TLR Live Online: Malcolm Holcombe (USA)

Fri 12th March 2021

The AmeriCanada Sessions!

Stream intro: 7.50pm, shows starts: 8pm. All shows are available for a week.

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Malcolm Holcombe

The return of one our very favourite singers, songwriters and people, and a live performer like no other; at times Zen-like, at others quite terrifying in his intensity. Once you’ve seen Malcolm Holcombe, you won’t forget him.

‘Come Hell or High Water’, his soon to be released 13th studio album, is trademark Malcolm: chiselled out of a life abundant in both hard times and sweet ones. He was born and raised in these hills, learned to play the flat-top guitar with a local folk group and woodshedded on stages at dance halls, county fairs and community centres throughout the region. He left for a spell, winding up in Nashville and signing a record deal with Geffen that exposed him to a wider audience, but ever since he came back home, he’s been content to do his own thing, earning admiration from contemporaries like Steve Earle and Emmylou Harris and drawing comparisons to everyone from the late Townes Van Zandt to Bruce Springsteen for the way he paints vivid portraits with his songs, turning them into haunting, brooding, moving affairs. There's an ache of loveliness and loneliness, of torment and hope, threaded through each of the 13 tracks on his latest, all of them crafted with the celebrated roots-music couple Iris DeMent and Greg Brown.

As exquisite as both guests sound, however, it’s Malcolm’s roughhewn and ragged voice that “cuts through ya like a frozen butter knife,” to borrow a line from ‘Old North Side,’ one of the new record’s easy-like-Sunday-morning grooves. It’s a song of snapshots as only Malcolm can take them — “gas-guzzling rustbucket” … “JFK on the stickhouse mantle” … “the old man’s porch” … images trumping narrative, a glimpse inside the flurried hurricane of the songwriter’s mind.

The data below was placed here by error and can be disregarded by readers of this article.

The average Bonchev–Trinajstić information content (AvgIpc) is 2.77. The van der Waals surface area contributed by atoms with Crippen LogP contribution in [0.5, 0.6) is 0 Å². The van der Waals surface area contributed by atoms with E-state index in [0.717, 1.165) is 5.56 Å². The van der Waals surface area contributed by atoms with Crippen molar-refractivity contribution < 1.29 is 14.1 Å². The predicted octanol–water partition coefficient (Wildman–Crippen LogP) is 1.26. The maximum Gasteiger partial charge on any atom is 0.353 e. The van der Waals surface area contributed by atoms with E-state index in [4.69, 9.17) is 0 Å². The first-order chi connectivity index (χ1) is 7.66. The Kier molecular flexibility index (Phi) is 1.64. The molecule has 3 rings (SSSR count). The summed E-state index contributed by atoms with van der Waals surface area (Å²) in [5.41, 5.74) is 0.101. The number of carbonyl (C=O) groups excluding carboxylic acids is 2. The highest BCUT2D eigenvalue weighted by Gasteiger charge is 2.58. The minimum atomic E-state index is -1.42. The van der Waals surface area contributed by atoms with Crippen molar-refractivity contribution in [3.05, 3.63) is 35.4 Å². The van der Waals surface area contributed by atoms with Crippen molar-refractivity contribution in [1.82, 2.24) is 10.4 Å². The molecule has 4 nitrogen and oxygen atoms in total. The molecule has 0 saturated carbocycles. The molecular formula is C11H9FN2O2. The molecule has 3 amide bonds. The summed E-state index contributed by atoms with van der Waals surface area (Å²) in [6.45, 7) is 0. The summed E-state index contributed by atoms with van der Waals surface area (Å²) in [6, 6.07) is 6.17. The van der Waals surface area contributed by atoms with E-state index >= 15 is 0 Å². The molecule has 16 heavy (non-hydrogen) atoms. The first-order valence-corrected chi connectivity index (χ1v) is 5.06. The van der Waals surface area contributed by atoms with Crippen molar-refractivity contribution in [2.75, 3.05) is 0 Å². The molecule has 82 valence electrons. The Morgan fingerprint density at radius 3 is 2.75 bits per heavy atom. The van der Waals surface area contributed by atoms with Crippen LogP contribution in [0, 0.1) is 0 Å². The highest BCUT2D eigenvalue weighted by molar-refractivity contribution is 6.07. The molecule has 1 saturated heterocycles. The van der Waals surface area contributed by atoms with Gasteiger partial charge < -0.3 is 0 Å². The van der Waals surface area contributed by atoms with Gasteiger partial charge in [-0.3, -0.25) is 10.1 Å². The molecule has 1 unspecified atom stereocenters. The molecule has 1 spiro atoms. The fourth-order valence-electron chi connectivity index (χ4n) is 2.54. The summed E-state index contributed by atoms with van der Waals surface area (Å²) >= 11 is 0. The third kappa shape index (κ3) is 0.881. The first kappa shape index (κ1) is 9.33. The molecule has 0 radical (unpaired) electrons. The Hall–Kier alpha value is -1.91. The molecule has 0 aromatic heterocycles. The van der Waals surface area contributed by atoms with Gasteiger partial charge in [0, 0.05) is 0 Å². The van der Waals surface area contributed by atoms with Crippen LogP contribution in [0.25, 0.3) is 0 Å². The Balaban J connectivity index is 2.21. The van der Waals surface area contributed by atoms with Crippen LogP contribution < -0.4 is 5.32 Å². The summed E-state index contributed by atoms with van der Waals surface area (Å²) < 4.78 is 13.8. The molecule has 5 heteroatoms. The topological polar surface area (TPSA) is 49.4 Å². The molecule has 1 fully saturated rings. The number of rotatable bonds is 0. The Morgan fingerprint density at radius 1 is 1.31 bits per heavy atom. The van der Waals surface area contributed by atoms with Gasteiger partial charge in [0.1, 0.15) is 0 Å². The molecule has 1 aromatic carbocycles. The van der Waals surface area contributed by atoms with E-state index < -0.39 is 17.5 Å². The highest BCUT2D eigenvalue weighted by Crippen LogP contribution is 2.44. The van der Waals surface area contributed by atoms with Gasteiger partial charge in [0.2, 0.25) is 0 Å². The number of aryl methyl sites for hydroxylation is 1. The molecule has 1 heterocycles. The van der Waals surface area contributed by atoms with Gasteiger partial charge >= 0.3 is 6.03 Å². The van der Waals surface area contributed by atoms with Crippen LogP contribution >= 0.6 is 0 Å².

“This world is full of goodness and a lot of positivity, but it seems like I can relate to the underdog and the downtrodden, for obvious reasons,” he says. “Those types of songs seem to strike a nerve more deeply than the ‘Yellow Brick Road,’ because I think it’s a struggle for all of us to try to do the next right thing. Some people have the spiritual chemistry to be able to achieve that more easily than others, but I think we all struggle with getting up in the morning and trying to live in our own skin.”

“Malcolm Holcombe is an artist of deep mystery and high art; he is who I listen to, and have for over 20 years,” says Darrell Scott, one of Nashville’s premier sessions instrumentalists and a nationally respected singer-songwriter. “All the goods that I value in songs and artistry are in Malcolm.”

“I think for most songwriters, songs are like clothing. Malcolm's songs are his skin,” writes fellow Nashville tunesmith, David Olney. “They are a direct expression of who is as a man.”